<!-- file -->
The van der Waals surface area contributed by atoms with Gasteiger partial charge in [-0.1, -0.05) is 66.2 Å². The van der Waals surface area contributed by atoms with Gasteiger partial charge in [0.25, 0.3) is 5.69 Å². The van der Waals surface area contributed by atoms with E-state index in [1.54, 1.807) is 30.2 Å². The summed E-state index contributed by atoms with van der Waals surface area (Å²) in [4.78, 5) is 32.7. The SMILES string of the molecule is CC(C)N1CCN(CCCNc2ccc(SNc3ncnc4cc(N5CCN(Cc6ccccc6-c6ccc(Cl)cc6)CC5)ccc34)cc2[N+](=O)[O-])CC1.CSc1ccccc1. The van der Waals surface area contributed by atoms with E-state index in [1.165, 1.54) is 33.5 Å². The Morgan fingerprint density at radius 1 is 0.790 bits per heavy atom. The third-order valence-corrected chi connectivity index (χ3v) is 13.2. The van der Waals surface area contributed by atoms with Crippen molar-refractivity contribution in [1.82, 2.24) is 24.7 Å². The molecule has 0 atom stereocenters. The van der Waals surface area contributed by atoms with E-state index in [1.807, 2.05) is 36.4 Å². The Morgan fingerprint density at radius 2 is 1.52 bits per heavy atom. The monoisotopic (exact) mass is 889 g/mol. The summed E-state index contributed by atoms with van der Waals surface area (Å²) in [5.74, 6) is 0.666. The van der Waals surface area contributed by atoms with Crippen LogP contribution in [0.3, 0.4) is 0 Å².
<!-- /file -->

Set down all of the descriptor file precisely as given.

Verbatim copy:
The van der Waals surface area contributed by atoms with Gasteiger partial charge in [-0.1, -0.05) is 66.2 Å². The van der Waals surface area contributed by atoms with Gasteiger partial charge in [0.25, 0.3) is 5.69 Å². The van der Waals surface area contributed by atoms with E-state index in [1.54, 1.807) is 30.2 Å². The summed E-state index contributed by atoms with van der Waals surface area (Å²) in [4.78, 5) is 32.7. The SMILES string of the molecule is CC(C)N1CCN(CCCNc2ccc(SNc3ncnc4cc(N5CCN(Cc6ccccc6-c6ccc(Cl)cc6)CC5)ccc34)cc2[N+](=O)[O-])CC1.CSc1ccccc1. The van der Waals surface area contributed by atoms with E-state index in [1.165, 1.54) is 33.5 Å². The Morgan fingerprint density at radius 1 is 0.790 bits per heavy atom. The third-order valence-corrected chi connectivity index (χ3v) is 13.2. The van der Waals surface area contributed by atoms with Crippen molar-refractivity contribution in [1.82, 2.24) is 24.7 Å². The molecule has 0 atom stereocenters. The van der Waals surface area contributed by atoms with E-state index in [1.807, 2.05) is 36.4 Å². The Morgan fingerprint density at radius 2 is 1.52 bits per heavy atom. The monoisotopic (exact) mass is 889 g/mol. The summed E-state index contributed by atoms with van der Waals surface area (Å²) in [5.74, 6) is 0.666. The van der Waals surface area contributed by atoms with Crippen LogP contribution in [0.3, 0.4) is 0 Å².